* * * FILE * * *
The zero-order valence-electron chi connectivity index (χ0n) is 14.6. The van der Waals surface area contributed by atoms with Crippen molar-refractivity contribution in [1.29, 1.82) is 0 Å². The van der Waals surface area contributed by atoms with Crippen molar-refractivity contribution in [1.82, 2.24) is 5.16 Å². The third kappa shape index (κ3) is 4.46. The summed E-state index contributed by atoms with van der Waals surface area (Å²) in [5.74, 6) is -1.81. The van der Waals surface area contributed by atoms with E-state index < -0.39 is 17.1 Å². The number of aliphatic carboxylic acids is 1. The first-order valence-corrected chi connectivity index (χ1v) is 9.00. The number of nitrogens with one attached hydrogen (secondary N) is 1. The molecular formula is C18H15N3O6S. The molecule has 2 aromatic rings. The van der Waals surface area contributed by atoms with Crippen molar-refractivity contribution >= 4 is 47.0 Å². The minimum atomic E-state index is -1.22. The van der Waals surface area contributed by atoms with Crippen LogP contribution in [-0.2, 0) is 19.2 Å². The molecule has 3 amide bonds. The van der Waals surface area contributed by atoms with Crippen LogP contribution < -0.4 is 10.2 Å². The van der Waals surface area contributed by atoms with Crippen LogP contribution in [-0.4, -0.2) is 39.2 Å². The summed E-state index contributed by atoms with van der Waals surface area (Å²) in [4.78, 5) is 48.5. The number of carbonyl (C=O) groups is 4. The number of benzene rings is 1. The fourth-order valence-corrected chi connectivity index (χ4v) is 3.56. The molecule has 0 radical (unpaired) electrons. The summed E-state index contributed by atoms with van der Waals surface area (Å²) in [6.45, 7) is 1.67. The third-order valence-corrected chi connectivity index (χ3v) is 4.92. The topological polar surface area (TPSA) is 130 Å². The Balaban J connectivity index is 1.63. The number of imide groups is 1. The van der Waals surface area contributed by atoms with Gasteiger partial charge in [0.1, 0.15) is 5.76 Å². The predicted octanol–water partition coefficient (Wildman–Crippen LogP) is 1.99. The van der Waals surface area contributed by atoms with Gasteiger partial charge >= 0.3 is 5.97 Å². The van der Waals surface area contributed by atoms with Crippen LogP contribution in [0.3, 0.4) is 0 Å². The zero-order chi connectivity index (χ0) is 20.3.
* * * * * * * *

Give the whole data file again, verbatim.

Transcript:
The zero-order valence-electron chi connectivity index (χ0n) is 14.6. The van der Waals surface area contributed by atoms with Crippen molar-refractivity contribution in [1.29, 1.82) is 0 Å². The van der Waals surface area contributed by atoms with Crippen molar-refractivity contribution in [1.82, 2.24) is 5.16 Å². The third kappa shape index (κ3) is 4.46. The summed E-state index contributed by atoms with van der Waals surface area (Å²) in [5.74, 6) is -1.81. The van der Waals surface area contributed by atoms with E-state index < -0.39 is 17.1 Å². The number of aliphatic carboxylic acids is 1. The first-order valence-corrected chi connectivity index (χ1v) is 9.00. The number of nitrogens with one attached hydrogen (secondary N) is 1. The molecular formula is C18H15N3O6S. The molecule has 2 aromatic rings. The van der Waals surface area contributed by atoms with Crippen molar-refractivity contribution >= 4 is 47.0 Å². The minimum atomic E-state index is -1.22. The van der Waals surface area contributed by atoms with Crippen LogP contribution in [-0.2, 0) is 19.2 Å². The molecule has 3 amide bonds. The van der Waals surface area contributed by atoms with Crippen LogP contribution < -0.4 is 10.2 Å². The van der Waals surface area contributed by atoms with Crippen LogP contribution in [-0.4, -0.2) is 39.2 Å². The summed E-state index contributed by atoms with van der Waals surface area (Å²) in [4.78, 5) is 48.5. The number of carbonyl (C=O) groups is 4. The number of benzene rings is 1. The fourth-order valence-corrected chi connectivity index (χ4v) is 3.56. The molecule has 0 radical (unpaired) electrons. The summed E-state index contributed by atoms with van der Waals surface area (Å²) in [6.45, 7) is 1.67. The third-order valence-corrected chi connectivity index (χ3v) is 4.92. The topological polar surface area (TPSA) is 130 Å². The Balaban J connectivity index is 1.63. The number of imide groups is 1. The van der Waals surface area contributed by atoms with Gasteiger partial charge in [0.1, 0.15) is 5.76 Å². The predicted octanol–water partition coefficient (Wildman–Crippen LogP) is 1.99. The van der Waals surface area contributed by atoms with Gasteiger partial charge >= 0.3 is 5.97 Å². The van der Waals surface area contributed by atoms with Crippen LogP contribution in [0.3, 0.4) is 0 Å². The zero-order chi connectivity index (χ0) is 20.3.